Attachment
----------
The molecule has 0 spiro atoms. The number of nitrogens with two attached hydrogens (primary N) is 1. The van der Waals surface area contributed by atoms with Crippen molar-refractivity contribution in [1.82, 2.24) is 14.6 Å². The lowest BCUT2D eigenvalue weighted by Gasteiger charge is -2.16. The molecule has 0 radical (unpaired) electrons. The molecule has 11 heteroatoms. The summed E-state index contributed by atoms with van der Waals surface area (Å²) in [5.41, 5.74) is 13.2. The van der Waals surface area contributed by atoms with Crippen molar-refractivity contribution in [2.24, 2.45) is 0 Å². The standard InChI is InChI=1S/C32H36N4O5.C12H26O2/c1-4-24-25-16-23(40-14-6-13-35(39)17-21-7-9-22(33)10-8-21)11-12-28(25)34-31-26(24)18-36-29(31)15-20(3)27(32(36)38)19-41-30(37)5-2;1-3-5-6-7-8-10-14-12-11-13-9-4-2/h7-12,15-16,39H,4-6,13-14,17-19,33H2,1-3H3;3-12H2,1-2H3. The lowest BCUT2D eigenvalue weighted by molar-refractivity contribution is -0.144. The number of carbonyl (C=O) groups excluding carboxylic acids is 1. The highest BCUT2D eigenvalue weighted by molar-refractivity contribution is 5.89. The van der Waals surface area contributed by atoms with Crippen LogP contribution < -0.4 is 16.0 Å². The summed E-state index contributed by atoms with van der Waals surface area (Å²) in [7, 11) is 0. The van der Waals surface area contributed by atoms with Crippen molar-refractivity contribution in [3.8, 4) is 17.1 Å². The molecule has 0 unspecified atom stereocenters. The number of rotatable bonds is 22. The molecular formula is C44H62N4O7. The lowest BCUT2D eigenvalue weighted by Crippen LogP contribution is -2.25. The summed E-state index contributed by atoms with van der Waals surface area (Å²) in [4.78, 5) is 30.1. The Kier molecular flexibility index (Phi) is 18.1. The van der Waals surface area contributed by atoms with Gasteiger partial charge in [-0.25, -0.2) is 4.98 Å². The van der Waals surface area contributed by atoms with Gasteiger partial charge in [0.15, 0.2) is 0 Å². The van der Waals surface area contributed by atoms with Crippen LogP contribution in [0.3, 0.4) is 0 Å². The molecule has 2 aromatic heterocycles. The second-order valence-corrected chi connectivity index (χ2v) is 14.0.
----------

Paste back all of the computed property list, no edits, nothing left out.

The molecule has 0 spiro atoms. The number of nitrogens with two attached hydrogens (primary N) is 1. The van der Waals surface area contributed by atoms with Crippen molar-refractivity contribution in [1.82, 2.24) is 14.6 Å². The lowest BCUT2D eigenvalue weighted by Gasteiger charge is -2.16. The molecule has 0 radical (unpaired) electrons. The molecule has 11 heteroatoms. The summed E-state index contributed by atoms with van der Waals surface area (Å²) in [5.41, 5.74) is 13.2. The van der Waals surface area contributed by atoms with Crippen molar-refractivity contribution in [2.24, 2.45) is 0 Å². The standard InChI is InChI=1S/C32H36N4O5.C12H26O2/c1-4-24-25-16-23(40-14-6-13-35(39)17-21-7-9-22(33)10-8-21)11-12-28(25)34-31-26(24)18-36-29(31)15-20(3)27(32(36)38)19-41-30(37)5-2;1-3-5-6-7-8-10-14-12-11-13-9-4-2/h7-12,15-16,39H,4-6,13-14,17-19,33H2,1-3H3;3-12H2,1-2H3. The lowest BCUT2D eigenvalue weighted by molar-refractivity contribution is -0.144. The number of carbonyl (C=O) groups excluding carboxylic acids is 1. The highest BCUT2D eigenvalue weighted by molar-refractivity contribution is 5.89. The van der Waals surface area contributed by atoms with Crippen LogP contribution < -0.4 is 16.0 Å². The summed E-state index contributed by atoms with van der Waals surface area (Å²) in [7, 11) is 0. The van der Waals surface area contributed by atoms with Crippen molar-refractivity contribution in [3.8, 4) is 17.1 Å². The molecule has 0 unspecified atom stereocenters. The number of rotatable bonds is 22. The molecular formula is C44H62N4O7. The lowest BCUT2D eigenvalue weighted by Crippen LogP contribution is -2.25. The summed E-state index contributed by atoms with van der Waals surface area (Å²) in [4.78, 5) is 30.1. The Kier molecular flexibility index (Phi) is 18.1. The van der Waals surface area contributed by atoms with Gasteiger partial charge in [-0.25, -0.2) is 4.98 Å². The van der Waals surface area contributed by atoms with Gasteiger partial charge in [0.15, 0.2) is 0 Å². The van der Waals surface area contributed by atoms with Crippen LogP contribution in [0.3, 0.4) is 0 Å². The molecule has 2 aromatic heterocycles. The second-order valence-corrected chi connectivity index (χ2v) is 14.0.